For example, if the airflow requirement for a particular load is at the upper end of the application range for a particular casing size in a modular AHU product line, then a quick life-cycle-cost analysis that considers a larger casing size can be done.

    By assuming a load profile (hours of operation at different flow rates) and applying the fan-energy equation to that profile,3 the annual fan-energy costs for two different fan-casing sizes with two different face velocities can be compared to determine the annual savings potential of the larger casing size. Multiplying the annual savings (dollars per year) by the owner's payback requirements (years) will determine the additional cost justified for a larger casing. A quick call to an AHU manufacturer or two to inquire about the cost differential between the two different sizes will complete the exercise.

  • Coil size. Many manufacturers offer a number of different coil sizes for each casing size in their modular product line. An example is shown in Table 1. Note that there is a difference of 4.8 sq ft between the smallest available coil and the largest available coil for the module size under consideration. While some might argue that the savings associated with the larger coil are small relative to the other costs associated with building and operating the system, the simple payback is probably only a year or two as long as the larger coil is the initial selection made when the unit is ordered and fabricated. If the coil had to be upgraded after the unit was installed, the economics would not be nearly as favorable.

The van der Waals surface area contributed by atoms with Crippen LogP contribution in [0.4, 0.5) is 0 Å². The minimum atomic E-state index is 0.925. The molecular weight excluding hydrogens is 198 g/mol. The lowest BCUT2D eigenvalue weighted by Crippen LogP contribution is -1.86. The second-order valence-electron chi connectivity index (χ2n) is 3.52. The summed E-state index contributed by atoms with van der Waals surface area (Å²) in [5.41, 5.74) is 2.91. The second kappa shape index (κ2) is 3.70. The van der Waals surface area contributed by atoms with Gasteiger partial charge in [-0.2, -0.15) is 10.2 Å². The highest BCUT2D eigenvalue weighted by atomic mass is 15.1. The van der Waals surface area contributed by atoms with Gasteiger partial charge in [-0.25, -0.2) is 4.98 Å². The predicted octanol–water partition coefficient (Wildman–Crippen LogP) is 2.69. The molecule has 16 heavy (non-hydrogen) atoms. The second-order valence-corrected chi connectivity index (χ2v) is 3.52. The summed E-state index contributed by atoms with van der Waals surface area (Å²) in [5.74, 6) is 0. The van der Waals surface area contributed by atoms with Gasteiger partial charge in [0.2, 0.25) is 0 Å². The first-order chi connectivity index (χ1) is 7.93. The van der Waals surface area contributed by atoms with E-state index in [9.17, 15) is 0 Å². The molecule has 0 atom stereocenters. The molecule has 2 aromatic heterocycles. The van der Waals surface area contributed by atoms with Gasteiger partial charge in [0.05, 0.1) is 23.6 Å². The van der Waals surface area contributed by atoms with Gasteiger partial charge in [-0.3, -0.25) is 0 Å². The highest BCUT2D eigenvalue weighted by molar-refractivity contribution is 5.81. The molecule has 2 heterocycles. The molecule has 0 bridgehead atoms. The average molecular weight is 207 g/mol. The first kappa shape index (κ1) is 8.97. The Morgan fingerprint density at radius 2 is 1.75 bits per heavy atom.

Some also might wonder why the manufacturer would not simply supply the larger coil when the cost difference is so small. It may be that adding $500 to $1,000 in cost to the total construction budget may not even be noticeable from the designer's standpoint prior to the bid date. But, from the equipment supplier's perspective, the number could be the difference between being the low bidder and losing a project. Thus, it is imperative that a designer include sufficient information in contract documents to “level the playing field” by requiring all bidders to provide the same coil sizes, at a minimum. In this example, specifying a minimum coil-face area, a maximum allowable coil-pressure drop, or a maximum allowable face velocity could accomplish this. Enforcing the requirement during the shop-drawing-review process ensures that the design intent is realized.